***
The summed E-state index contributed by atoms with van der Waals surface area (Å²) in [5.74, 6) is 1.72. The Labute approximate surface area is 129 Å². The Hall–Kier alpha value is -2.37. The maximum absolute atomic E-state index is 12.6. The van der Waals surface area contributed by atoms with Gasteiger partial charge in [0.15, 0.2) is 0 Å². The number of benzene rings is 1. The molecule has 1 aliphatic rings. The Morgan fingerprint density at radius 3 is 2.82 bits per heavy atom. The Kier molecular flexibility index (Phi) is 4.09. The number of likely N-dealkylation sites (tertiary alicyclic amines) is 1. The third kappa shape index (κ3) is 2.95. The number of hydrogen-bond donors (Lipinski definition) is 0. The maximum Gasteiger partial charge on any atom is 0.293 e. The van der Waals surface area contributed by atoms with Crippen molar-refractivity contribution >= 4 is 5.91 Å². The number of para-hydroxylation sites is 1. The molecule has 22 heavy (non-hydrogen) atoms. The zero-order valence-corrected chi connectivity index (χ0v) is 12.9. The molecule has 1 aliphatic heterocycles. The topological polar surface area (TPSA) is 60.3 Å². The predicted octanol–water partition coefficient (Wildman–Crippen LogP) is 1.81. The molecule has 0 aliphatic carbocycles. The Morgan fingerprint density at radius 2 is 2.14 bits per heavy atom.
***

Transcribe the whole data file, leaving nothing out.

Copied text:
The summed E-state index contributed by atoms with van der Waals surface area (Å²) in [5.74, 6) is 1.72. The Labute approximate surface area is 129 Å². The Hall–Kier alpha value is -2.37. The maximum absolute atomic E-state index is 12.6. The van der Waals surface area contributed by atoms with Gasteiger partial charge in [0.15, 0.2) is 0 Å². The number of benzene rings is 1. The molecule has 1 aliphatic rings. The Morgan fingerprint density at radius 3 is 2.82 bits per heavy atom. The Kier molecular flexibility index (Phi) is 4.09. The number of likely N-dealkylation sites (tertiary alicyclic amines) is 1. The third kappa shape index (κ3) is 2.95. The number of hydrogen-bond donors (Lipinski definition) is 0. The maximum Gasteiger partial charge on any atom is 0.293 e. The van der Waals surface area contributed by atoms with Crippen molar-refractivity contribution >= 4 is 5.91 Å². The number of para-hydroxylation sites is 1. The molecule has 22 heavy (non-hydrogen) atoms. The zero-order valence-corrected chi connectivity index (χ0v) is 12.9. The molecule has 1 aliphatic heterocycles. The topological polar surface area (TPSA) is 60.3 Å². The predicted octanol–water partition coefficient (Wildman–Crippen LogP) is 1.81. The molecule has 0 aliphatic carbocycles. The Morgan fingerprint density at radius 2 is 2.14 bits per heavy atom.